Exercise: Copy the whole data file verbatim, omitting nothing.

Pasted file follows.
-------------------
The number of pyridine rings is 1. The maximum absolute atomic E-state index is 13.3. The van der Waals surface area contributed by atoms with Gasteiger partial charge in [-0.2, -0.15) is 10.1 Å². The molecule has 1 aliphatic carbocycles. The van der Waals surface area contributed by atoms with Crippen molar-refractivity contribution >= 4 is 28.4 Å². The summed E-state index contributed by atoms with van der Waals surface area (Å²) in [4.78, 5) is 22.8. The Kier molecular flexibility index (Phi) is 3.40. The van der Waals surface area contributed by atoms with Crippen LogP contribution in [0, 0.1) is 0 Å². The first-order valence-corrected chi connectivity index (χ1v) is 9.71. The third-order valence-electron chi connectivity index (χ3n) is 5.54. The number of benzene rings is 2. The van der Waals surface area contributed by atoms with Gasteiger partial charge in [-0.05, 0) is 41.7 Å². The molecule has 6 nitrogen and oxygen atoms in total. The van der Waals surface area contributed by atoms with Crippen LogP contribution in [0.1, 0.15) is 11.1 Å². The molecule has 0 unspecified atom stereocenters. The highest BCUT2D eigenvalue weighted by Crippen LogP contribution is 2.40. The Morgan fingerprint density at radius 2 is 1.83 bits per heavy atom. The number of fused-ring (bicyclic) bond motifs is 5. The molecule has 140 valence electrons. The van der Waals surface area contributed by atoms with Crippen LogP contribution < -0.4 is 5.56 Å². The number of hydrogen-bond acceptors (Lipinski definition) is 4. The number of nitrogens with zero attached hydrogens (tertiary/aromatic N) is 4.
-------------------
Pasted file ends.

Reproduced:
The number of pyridine rings is 1. The maximum absolute atomic E-state index is 13.3. The van der Waals surface area contributed by atoms with Gasteiger partial charge in [-0.2, -0.15) is 10.1 Å². The molecule has 1 aliphatic carbocycles. The van der Waals surface area contributed by atoms with Crippen molar-refractivity contribution >= 4 is 28.4 Å². The summed E-state index contributed by atoms with van der Waals surface area (Å²) in [4.78, 5) is 22.8. The Kier molecular flexibility index (Phi) is 3.40. The van der Waals surface area contributed by atoms with Crippen LogP contribution in [0, 0.1) is 0 Å². The first-order valence-corrected chi connectivity index (χ1v) is 9.71. The third-order valence-electron chi connectivity index (χ3n) is 5.54. The number of benzene rings is 2. The van der Waals surface area contributed by atoms with Gasteiger partial charge in [-0.05, 0) is 41.7 Å². The molecule has 6 nitrogen and oxygen atoms in total. The van der Waals surface area contributed by atoms with Crippen LogP contribution in [0.1, 0.15) is 11.1 Å². The molecule has 0 unspecified atom stereocenters. The highest BCUT2D eigenvalue weighted by Crippen LogP contribution is 2.40. The Morgan fingerprint density at radius 2 is 1.83 bits per heavy atom. The number of fused-ring (bicyclic) bond motifs is 5. The molecule has 140 valence electrons. The van der Waals surface area contributed by atoms with Crippen LogP contribution < -0.4 is 5.56 Å². The number of hydrogen-bond acceptors (Lipinski definition) is 4. The number of nitrogens with zero attached hydrogens (tertiary/aromatic N) is 4.